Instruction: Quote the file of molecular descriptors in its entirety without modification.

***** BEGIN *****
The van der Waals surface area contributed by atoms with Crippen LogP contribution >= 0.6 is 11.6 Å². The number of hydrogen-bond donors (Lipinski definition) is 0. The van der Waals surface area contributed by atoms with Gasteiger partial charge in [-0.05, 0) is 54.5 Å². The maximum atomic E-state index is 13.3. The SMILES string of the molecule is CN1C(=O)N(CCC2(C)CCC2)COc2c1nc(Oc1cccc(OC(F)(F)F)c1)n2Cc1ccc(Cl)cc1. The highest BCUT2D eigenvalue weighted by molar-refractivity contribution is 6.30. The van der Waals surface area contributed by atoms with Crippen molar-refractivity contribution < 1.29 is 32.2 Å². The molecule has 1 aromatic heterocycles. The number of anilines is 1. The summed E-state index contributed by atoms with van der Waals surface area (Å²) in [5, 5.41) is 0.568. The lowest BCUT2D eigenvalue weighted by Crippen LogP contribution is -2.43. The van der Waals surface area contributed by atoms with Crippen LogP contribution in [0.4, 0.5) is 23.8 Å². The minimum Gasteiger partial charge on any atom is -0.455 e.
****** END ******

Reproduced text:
The van der Waals surface area contributed by atoms with Crippen LogP contribution >= 0.6 is 11.6 Å². The number of hydrogen-bond donors (Lipinski definition) is 0. The van der Waals surface area contributed by atoms with Gasteiger partial charge in [-0.05, 0) is 54.5 Å². The maximum atomic E-state index is 13.3. The SMILES string of the molecule is CN1C(=O)N(CCC2(C)CCC2)COc2c1nc(Oc1cccc(OC(F)(F)F)c1)n2Cc1ccc(Cl)cc1. The highest BCUT2D eigenvalue weighted by molar-refractivity contribution is 6.30. The van der Waals surface area contributed by atoms with Crippen molar-refractivity contribution < 1.29 is 32.2 Å². The molecule has 1 aromatic heterocycles. The number of anilines is 1. The summed E-state index contributed by atoms with van der Waals surface area (Å²) in [5, 5.41) is 0.568. The lowest BCUT2D eigenvalue weighted by Crippen LogP contribution is -2.43. The van der Waals surface area contributed by atoms with Crippen LogP contribution in [0.4, 0.5) is 23.8 Å². The minimum Gasteiger partial charge on any atom is -0.455 e.